X Men, Harry Potter & Spiderman: Children Talk About Disease Causation and Inheritance

2.50
Hdl Handle:
http://hdl.handle.net/10755/157236
Type:
Presentation
Title:
X Men, Harry Potter & Spiderman: Children Talk About Disease Causation and Inheritance
Abstract:
X Men, Harry Potter & Spiderman: Children Talk About Disease Causation and Inheritance
Conference Sponsor:Western Institute of Nursing
Conference Year:2009
Author:Driessnack, Martha, PhD, PNP-BC
P.I. Institution Name:The University of Iowa, College of Nursing
Title:Assistant Professor
Contact Address:100 Market Street, #309, Des Moines, IA, 50309, USA
Contact Telephone:515-243-7979
Background: Children's naive theories of biology include basic constructs for understanding disease, including causation and/or inheritance. Naive theories begin to develop as early as 7 years of age and typically are formed by age 10. These early theories, and the lay beliefs that arise from them, are often resistant to change. Research exploring health literacy indicates lay beliefs often influence adults' understanding of and receptiveness to new health information. Engaging children during the period (7-10 years) in which they begin to develop foundational understandings and beliefs about disease provides a rich opportunity to learn more about lay beliefs and the context in which they begin to develop. Purpose/Aims: The purpose of this study was to: 1) explore young children's ideas about disease and inheritance and 2) identify common sources of influence that emerge in their explanations. Method: IRB approval was obtained. Recruitment was conducted through a large metropolitan YMCA. Following consent/assent, data collection was completed in one-to-one sessions on site. Children, ages 7-10 years old, were asked to talk about disease causation and/or patterns of inheritance and how they came to know this information. Resultant data were analyzed using qualitative description and content analysis. Results: 27 children participated. Maximum variation sampling was used to ensure distribution of participants across age, sex, socio-economic status, and geographic heritage. The analysis of the children's explanations revealed how informal family conversations and media exposure combine and surface in children's early understandings of disease causation and/or inheritance. Family members, other adults, peers, and the media were commonly referenced sources. Of particular interest was the pattern of understanding provided by X-Men, Harry Potter, and Spiderman that surfaced in the children's explanation of disease causation and inheritance. Implications: Children today are growing up at the intersection of the genome era and information age. Asking about their expanding networks and information sources provides health care providers with insights into the social worlds that influence their early understanding of disease, its causation, and/or inheritance. These insights may inform educational interventions for young children. They also may provide insight into adult lay beliefs, the social contexts in which they develop and are reinforced, and why they are so resistant to change.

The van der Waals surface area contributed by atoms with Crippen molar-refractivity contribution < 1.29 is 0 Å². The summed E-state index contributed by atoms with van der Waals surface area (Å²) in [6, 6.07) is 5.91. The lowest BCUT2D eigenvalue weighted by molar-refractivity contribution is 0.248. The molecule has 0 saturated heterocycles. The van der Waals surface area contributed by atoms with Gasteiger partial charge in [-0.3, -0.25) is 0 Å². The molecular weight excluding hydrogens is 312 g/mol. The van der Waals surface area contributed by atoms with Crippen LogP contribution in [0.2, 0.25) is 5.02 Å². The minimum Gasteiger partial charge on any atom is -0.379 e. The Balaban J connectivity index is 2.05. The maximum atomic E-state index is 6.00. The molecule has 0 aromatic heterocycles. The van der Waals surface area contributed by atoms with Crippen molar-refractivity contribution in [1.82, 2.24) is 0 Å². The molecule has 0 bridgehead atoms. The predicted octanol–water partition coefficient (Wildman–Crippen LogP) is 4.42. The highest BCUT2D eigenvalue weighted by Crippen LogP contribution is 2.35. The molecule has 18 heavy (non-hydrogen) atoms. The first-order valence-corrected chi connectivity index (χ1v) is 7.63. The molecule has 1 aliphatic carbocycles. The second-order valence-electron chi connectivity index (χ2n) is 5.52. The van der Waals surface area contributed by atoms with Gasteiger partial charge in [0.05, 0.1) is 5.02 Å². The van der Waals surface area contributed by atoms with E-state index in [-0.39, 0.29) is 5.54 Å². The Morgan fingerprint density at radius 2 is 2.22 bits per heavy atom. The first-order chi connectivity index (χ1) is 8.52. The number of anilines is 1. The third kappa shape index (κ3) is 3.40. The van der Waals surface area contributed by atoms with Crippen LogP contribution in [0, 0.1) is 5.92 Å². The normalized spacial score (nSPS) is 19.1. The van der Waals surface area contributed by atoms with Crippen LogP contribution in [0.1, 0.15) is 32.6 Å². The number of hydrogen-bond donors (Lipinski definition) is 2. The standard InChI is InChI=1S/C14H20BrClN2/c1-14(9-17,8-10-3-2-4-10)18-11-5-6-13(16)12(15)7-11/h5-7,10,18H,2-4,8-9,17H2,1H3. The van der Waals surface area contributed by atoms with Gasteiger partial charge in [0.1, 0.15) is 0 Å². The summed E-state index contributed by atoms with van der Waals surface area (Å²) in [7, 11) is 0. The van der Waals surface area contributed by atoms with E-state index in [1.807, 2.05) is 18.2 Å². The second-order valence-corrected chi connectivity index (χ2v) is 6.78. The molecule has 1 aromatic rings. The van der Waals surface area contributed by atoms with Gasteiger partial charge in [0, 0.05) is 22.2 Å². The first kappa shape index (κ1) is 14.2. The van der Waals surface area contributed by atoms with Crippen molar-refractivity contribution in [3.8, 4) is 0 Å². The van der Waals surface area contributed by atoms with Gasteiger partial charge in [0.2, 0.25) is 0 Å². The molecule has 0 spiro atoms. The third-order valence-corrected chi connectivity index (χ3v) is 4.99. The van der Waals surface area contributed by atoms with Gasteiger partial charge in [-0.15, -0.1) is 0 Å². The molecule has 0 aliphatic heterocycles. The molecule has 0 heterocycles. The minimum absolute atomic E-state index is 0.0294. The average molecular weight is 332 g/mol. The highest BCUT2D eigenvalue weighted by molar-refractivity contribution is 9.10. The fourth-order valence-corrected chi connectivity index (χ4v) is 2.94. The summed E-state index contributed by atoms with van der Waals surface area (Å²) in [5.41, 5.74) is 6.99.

Repository Posting Date:
26-Oct-2011
Date of Publication:
17-Oct-2011
Sponsors:
Western Institute of Nursing

Full metadata record

DC FieldValue Language
dc.typePresentationen_GB
dc.titleX Men, Harry Potter & Spiderman: Children Talk About Disease Causation and Inheritanceen_GB
dc.identifier.urihttp://hdl.handle.net/10755/157236-